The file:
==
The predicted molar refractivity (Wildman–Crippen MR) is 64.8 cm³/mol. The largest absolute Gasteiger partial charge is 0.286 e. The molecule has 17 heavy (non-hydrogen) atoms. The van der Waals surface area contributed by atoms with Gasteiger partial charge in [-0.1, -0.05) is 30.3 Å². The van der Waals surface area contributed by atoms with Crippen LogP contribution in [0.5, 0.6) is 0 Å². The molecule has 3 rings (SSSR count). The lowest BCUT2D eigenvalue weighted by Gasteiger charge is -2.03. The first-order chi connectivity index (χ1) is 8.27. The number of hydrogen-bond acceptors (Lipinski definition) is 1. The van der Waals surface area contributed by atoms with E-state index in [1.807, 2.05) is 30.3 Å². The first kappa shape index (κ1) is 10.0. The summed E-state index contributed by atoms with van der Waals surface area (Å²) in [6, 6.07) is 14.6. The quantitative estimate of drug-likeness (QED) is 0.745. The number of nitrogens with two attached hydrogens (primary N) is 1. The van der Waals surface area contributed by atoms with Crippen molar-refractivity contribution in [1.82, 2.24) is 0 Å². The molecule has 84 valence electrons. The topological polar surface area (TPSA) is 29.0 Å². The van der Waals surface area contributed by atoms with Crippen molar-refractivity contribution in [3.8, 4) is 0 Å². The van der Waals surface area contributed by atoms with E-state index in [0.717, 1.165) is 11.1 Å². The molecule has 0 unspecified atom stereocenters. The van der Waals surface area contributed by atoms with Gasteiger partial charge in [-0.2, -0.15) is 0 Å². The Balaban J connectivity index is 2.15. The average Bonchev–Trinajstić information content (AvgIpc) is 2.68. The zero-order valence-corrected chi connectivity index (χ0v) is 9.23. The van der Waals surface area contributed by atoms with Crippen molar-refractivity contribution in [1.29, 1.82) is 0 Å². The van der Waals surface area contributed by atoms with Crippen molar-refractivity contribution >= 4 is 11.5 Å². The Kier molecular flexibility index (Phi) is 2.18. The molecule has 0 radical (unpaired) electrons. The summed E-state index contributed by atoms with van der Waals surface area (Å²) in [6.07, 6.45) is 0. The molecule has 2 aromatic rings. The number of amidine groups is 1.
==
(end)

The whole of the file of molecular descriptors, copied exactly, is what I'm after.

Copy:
The predicted molar refractivity (Wildman–Crippen MR) is 64.8 cm³/mol. The largest absolute Gasteiger partial charge is 0.286 e. The molecule has 17 heavy (non-hydrogen) atoms. The van der Waals surface area contributed by atoms with Gasteiger partial charge in [-0.1, -0.05) is 30.3 Å². The van der Waals surface area contributed by atoms with Crippen LogP contribution in [0.5, 0.6) is 0 Å². The molecule has 3 rings (SSSR count). The lowest BCUT2D eigenvalue weighted by Gasteiger charge is -2.03. The first-order chi connectivity index (χ1) is 8.27. The number of hydrogen-bond acceptors (Lipinski definition) is 1. The van der Waals surface area contributed by atoms with E-state index in [1.807, 2.05) is 30.3 Å². The first kappa shape index (κ1) is 10.0. The summed E-state index contributed by atoms with van der Waals surface area (Å²) in [6, 6.07) is 14.6. The quantitative estimate of drug-likeness (QED) is 0.745. The number of nitrogens with two attached hydrogens (primary N) is 1. The van der Waals surface area contributed by atoms with Crippen molar-refractivity contribution in [1.82, 2.24) is 0 Å². The molecule has 84 valence electrons. The topological polar surface area (TPSA) is 29.0 Å². The van der Waals surface area contributed by atoms with Crippen molar-refractivity contribution in [3.8, 4) is 0 Å². The van der Waals surface area contributed by atoms with E-state index in [0.717, 1.165) is 11.1 Å². The molecule has 0 unspecified atom stereocenters. The van der Waals surface area contributed by atoms with Gasteiger partial charge in [-0.2, -0.15) is 0 Å². The Balaban J connectivity index is 2.15. The average Bonchev–Trinajstić information content (AvgIpc) is 2.68. The zero-order valence-corrected chi connectivity index (χ0v) is 9.23. The van der Waals surface area contributed by atoms with Crippen molar-refractivity contribution in [1.29, 1.82) is 0 Å². The van der Waals surface area contributed by atoms with Crippen molar-refractivity contribution >= 4 is 11.5 Å². The Kier molecular flexibility index (Phi) is 2.18. The molecule has 0 radical (unpaired) electrons. The summed E-state index contributed by atoms with van der Waals surface area (Å²) in [6.07, 6.45) is 0. The molecule has 2 aromatic rings. The number of amidine groups is 1.